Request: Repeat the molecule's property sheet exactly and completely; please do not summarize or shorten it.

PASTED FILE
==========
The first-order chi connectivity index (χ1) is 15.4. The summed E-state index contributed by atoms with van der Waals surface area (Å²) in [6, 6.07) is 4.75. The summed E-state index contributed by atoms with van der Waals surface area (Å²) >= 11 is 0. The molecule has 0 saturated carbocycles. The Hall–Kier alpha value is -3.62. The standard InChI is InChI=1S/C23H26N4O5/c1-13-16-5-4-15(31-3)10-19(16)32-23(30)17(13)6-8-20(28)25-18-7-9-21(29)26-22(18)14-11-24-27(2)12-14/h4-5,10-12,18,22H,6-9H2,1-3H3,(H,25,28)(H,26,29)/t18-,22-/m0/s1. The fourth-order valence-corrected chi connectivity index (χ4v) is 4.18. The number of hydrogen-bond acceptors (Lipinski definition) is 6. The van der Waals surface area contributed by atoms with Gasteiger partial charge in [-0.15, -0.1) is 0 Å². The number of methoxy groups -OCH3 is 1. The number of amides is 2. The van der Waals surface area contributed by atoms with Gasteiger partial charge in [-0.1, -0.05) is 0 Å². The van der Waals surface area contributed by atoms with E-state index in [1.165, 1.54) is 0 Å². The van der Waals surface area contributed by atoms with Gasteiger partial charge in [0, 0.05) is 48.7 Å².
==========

The first-order chi connectivity index (χ1) is 15.4. The summed E-state index contributed by atoms with van der Waals surface area (Å²) in [6, 6.07) is 4.75. The summed E-state index contributed by atoms with van der Waals surface area (Å²) >= 11 is 0. The molecule has 0 saturated carbocycles. The Hall–Kier alpha value is -3.62. The standard InChI is InChI=1S/C23H26N4O5/c1-13-16-5-4-15(31-3)10-19(16)32-23(30)17(13)6-8-20(28)25-18-7-9-21(29)26-22(18)14-11-24-27(2)12-14/h4-5,10-12,18,22H,6-9H2,1-3H3,(H,25,28)(H,26,29)/t18-,22-/m0/s1. The fourth-order valence-corrected chi connectivity index (χ4v) is 4.18. The number of hydrogen-bond acceptors (Lipinski definition) is 6. The van der Waals surface area contributed by atoms with Gasteiger partial charge in [-0.15, -0.1) is 0 Å². The number of methoxy groups -OCH3 is 1. The number of amides is 2. The van der Waals surface area contributed by atoms with Gasteiger partial charge in [-0.1, -0.05) is 0 Å². The van der Waals surface area contributed by atoms with E-state index in [1.165, 1.54) is 0 Å². The van der Waals surface area contributed by atoms with Gasteiger partial charge in [0, 0.05) is 48.7 Å².